The documentary “The Good Mind” helps us know something about a proud people – the Haudenosaunee. They seem to have an exemplary attitude. Wow, Haudenosaunee seems too hard a name to read and say. How about Iroquois? That’s how the French, back in the 1700s, referred to a peace-loving confederacy of The Six Nations -- Indian tribes west of Schenectady, New York. (That’s about as far as US settlements reached in 1794.)
Flash forward a couple hundred years or so and what’s left of the Onondaga Nation, for instance, occupies about 12 square miles compared with about 4000 square miles previously. The Onondaga don’t want it given back. Mostly they want some say in the stewardship of their ancestral land – in the stewardship of everybody’s Mother Nature. OK, they wouldn’t mind a well-expressed apology or two for broken treaties and awful transgressions.
Six Nations activists have been about as vocal and organized as anyone in the long fight against fracking in New York (banned in 2015). They speak up for Onondaga Lake, one of the most polluted industrial waste dumps in the US. (Not much commitment to improvement there.) Meanwhile, the Onondaga school teaches Indian culture and language as well as the standard public school curriculum.
There’s a long-standing joke about “The Indian Problem”: The problem is that there are still Indians. Without learning more from Indian wisdom, the problem may end up being a dearth of all humans. See “The Good Mind” and appreciate little-taught history and history unfolding.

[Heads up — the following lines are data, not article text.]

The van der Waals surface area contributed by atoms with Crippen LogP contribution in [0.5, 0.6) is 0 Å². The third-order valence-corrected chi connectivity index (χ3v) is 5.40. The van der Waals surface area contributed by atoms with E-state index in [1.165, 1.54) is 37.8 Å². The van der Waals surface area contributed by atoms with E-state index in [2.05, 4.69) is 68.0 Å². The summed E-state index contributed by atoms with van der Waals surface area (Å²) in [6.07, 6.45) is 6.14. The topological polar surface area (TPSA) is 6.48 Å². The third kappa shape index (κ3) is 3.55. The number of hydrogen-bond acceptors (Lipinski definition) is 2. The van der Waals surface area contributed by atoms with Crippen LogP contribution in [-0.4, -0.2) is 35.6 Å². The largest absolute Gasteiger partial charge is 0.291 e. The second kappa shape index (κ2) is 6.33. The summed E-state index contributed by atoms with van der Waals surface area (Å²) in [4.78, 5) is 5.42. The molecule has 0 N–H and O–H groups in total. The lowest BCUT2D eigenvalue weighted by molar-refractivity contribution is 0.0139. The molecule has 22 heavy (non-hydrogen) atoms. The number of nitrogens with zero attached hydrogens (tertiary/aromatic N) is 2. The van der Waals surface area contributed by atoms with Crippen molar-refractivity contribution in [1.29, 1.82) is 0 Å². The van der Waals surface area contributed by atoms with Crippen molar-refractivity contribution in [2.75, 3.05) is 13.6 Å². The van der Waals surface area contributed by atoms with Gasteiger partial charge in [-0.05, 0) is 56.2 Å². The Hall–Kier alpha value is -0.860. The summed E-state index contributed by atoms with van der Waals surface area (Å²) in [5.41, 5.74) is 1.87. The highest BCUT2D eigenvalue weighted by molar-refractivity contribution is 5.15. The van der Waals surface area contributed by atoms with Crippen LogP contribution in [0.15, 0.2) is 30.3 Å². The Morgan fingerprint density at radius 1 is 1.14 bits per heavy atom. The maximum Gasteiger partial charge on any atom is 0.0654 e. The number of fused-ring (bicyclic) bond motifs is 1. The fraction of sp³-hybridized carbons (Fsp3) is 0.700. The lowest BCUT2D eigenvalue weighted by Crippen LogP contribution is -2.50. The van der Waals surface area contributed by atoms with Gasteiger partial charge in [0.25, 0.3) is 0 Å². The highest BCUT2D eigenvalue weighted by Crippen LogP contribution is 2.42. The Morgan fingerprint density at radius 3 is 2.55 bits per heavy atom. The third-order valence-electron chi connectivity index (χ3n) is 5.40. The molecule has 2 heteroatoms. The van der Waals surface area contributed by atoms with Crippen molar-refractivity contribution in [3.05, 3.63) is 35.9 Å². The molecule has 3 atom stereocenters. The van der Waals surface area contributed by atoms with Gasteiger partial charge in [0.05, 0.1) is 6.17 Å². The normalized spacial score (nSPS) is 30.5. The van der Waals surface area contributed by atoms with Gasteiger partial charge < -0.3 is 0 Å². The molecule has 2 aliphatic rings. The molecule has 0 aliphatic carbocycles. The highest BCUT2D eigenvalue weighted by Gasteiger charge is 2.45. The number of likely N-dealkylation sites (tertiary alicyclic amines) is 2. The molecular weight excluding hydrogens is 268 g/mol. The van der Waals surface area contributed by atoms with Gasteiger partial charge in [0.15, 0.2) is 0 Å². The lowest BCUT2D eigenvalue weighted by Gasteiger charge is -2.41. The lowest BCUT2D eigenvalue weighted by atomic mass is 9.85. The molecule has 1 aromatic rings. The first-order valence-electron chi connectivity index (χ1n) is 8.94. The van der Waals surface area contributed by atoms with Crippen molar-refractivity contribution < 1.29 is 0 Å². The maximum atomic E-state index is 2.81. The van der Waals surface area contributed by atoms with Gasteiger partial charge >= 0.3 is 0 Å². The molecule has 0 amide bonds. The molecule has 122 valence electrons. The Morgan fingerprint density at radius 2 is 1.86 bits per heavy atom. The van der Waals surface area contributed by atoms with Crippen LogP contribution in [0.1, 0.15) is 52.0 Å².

Editor’s Note: The following is distilled from a conversation with Gwendolen Cates, director of the film, “The Good Mind.”
Chuck Jaffee: What’s “The Good Mind”?
Gwendolen Cates: [It’s their] great law of peace from when the peacemaker came a thousand years ago [to the Haudenosaunee people]. It’s a wonderful model, but it takes work.
CJ: Did you know the concept of “The Good Mind” before you started this film?
GC: That’s why I made the film, after learning about the Haudenosaunee and the Onondaga. I have a long history in Indian country since I was a child. It had a great influence on my worldview. I have such respect for native people, their patience and perseverance, what they’ve gone through for so long. I first met the Onondaga in 2000 when I was working on my book, “Indian Country.” [In 2013] they asked me to do things [related to] the 400-year anniversary of a Dutch treaty, which was a foundation of all subsequent treaties.
CJ: President George Washington signed a treaty of perpetual peace and friendship, including respect for lands that could never be taken away. But he was also known to the Haudenosaunee as “The Town Destroyer.”
GC: The Canandaigua treaty happened when the US republic was in its fragile infancy. If tribes of the Haudenosaunee took the side of the British, the United States might have lost. It was very self-serving. The US never respected treaties though it’s the supreme law of the land.
CJ: Do the Haudenosaunee people feel things are getting better or do they think just keep fighting the fight because it needs to be fought?
GC: Over time, people have gotten stronger. There’s optimism in that regard. It’s been so long just literally trying to survive.